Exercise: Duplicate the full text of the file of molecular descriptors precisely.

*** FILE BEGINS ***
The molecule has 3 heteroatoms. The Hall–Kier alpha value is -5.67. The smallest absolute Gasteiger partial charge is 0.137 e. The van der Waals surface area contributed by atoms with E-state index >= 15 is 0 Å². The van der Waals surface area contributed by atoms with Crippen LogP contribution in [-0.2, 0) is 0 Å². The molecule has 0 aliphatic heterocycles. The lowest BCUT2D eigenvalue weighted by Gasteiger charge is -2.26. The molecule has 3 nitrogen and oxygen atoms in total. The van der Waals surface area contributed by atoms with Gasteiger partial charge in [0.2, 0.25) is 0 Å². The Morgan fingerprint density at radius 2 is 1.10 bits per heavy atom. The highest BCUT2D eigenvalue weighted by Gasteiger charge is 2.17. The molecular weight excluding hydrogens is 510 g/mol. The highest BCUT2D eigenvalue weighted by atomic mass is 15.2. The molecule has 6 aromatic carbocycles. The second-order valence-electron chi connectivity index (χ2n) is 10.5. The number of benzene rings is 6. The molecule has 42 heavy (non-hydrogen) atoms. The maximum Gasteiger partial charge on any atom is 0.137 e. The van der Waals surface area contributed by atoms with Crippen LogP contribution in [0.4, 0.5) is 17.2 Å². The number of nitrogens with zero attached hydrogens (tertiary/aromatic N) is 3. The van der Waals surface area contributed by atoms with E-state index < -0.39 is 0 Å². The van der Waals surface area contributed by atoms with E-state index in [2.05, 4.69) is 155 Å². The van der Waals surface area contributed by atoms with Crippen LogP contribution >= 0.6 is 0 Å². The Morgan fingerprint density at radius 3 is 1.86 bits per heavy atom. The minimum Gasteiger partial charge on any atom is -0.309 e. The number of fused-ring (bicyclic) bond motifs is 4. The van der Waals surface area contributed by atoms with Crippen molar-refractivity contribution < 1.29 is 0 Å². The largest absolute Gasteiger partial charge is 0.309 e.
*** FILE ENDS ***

The molecule has 3 heteroatoms. The Hall–Kier alpha value is -5.67. The smallest absolute Gasteiger partial charge is 0.137 e. The van der Waals surface area contributed by atoms with E-state index >= 15 is 0 Å². The van der Waals surface area contributed by atoms with Crippen LogP contribution in [-0.2, 0) is 0 Å². The molecule has 0 aliphatic heterocycles. The lowest BCUT2D eigenvalue weighted by Gasteiger charge is -2.26. The molecule has 3 nitrogen and oxygen atoms in total. The van der Waals surface area contributed by atoms with Gasteiger partial charge in [0.2, 0.25) is 0 Å². The Morgan fingerprint density at radius 2 is 1.10 bits per heavy atom. The highest BCUT2D eigenvalue weighted by Gasteiger charge is 2.17. The molecular weight excluding hydrogens is 510 g/mol. The highest BCUT2D eigenvalue weighted by atomic mass is 15.2. The molecule has 6 aromatic carbocycles. The second-order valence-electron chi connectivity index (χ2n) is 10.5. The number of benzene rings is 6. The molecule has 42 heavy (non-hydrogen) atoms. The maximum Gasteiger partial charge on any atom is 0.137 e. The van der Waals surface area contributed by atoms with Crippen LogP contribution in [0.4, 0.5) is 17.2 Å². The number of nitrogens with zero attached hydrogens (tertiary/aromatic N) is 3. The van der Waals surface area contributed by atoms with E-state index < -0.39 is 0 Å². The van der Waals surface area contributed by atoms with E-state index in [2.05, 4.69) is 155 Å². The van der Waals surface area contributed by atoms with Crippen LogP contribution >= 0.6 is 0 Å². The Morgan fingerprint density at radius 3 is 1.86 bits per heavy atom. The minimum Gasteiger partial charge on any atom is -0.309 e. The number of fused-ring (bicyclic) bond motifs is 4. The van der Waals surface area contributed by atoms with Crippen molar-refractivity contribution < 1.29 is 0 Å². The largest absolute Gasteiger partial charge is 0.309 e.